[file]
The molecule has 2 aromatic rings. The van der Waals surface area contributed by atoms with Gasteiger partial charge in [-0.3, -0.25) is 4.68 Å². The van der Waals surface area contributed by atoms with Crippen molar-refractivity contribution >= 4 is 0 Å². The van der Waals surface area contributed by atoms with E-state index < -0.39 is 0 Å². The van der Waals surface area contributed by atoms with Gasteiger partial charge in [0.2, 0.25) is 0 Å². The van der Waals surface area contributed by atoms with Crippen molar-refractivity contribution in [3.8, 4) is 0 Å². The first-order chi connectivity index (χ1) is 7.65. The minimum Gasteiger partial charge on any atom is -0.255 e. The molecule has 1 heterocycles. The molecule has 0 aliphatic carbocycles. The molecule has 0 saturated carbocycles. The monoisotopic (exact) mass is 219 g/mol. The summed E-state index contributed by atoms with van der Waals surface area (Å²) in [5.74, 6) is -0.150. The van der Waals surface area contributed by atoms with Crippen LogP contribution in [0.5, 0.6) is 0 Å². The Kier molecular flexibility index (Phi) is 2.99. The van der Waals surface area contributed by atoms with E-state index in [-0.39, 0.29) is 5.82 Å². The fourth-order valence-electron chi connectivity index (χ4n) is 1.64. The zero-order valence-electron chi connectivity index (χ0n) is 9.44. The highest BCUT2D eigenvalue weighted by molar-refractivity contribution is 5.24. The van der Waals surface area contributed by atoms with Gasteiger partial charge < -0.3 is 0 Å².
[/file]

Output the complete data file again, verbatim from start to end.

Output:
The molecule has 2 aromatic rings. The van der Waals surface area contributed by atoms with Gasteiger partial charge in [-0.3, -0.25) is 4.68 Å². The van der Waals surface area contributed by atoms with Crippen molar-refractivity contribution >= 4 is 0 Å². The van der Waals surface area contributed by atoms with E-state index < -0.39 is 0 Å². The van der Waals surface area contributed by atoms with Gasteiger partial charge in [0.2, 0.25) is 0 Å². The van der Waals surface area contributed by atoms with Crippen molar-refractivity contribution in [3.8, 4) is 0 Å². The first-order chi connectivity index (χ1) is 7.65. The minimum Gasteiger partial charge on any atom is -0.255 e. The molecule has 1 heterocycles. The molecule has 0 aliphatic carbocycles. The molecule has 0 saturated carbocycles. The monoisotopic (exact) mass is 219 g/mol. The summed E-state index contributed by atoms with van der Waals surface area (Å²) in [5.74, 6) is -0.150. The van der Waals surface area contributed by atoms with Crippen LogP contribution in [0.5, 0.6) is 0 Å². The Kier molecular flexibility index (Phi) is 2.99. The van der Waals surface area contributed by atoms with E-state index in [-0.39, 0.29) is 5.82 Å². The fourth-order valence-electron chi connectivity index (χ4n) is 1.64. The zero-order valence-electron chi connectivity index (χ0n) is 9.44. The highest BCUT2D eigenvalue weighted by molar-refractivity contribution is 5.24. The van der Waals surface area contributed by atoms with Gasteiger partial charge < -0.3 is 0 Å².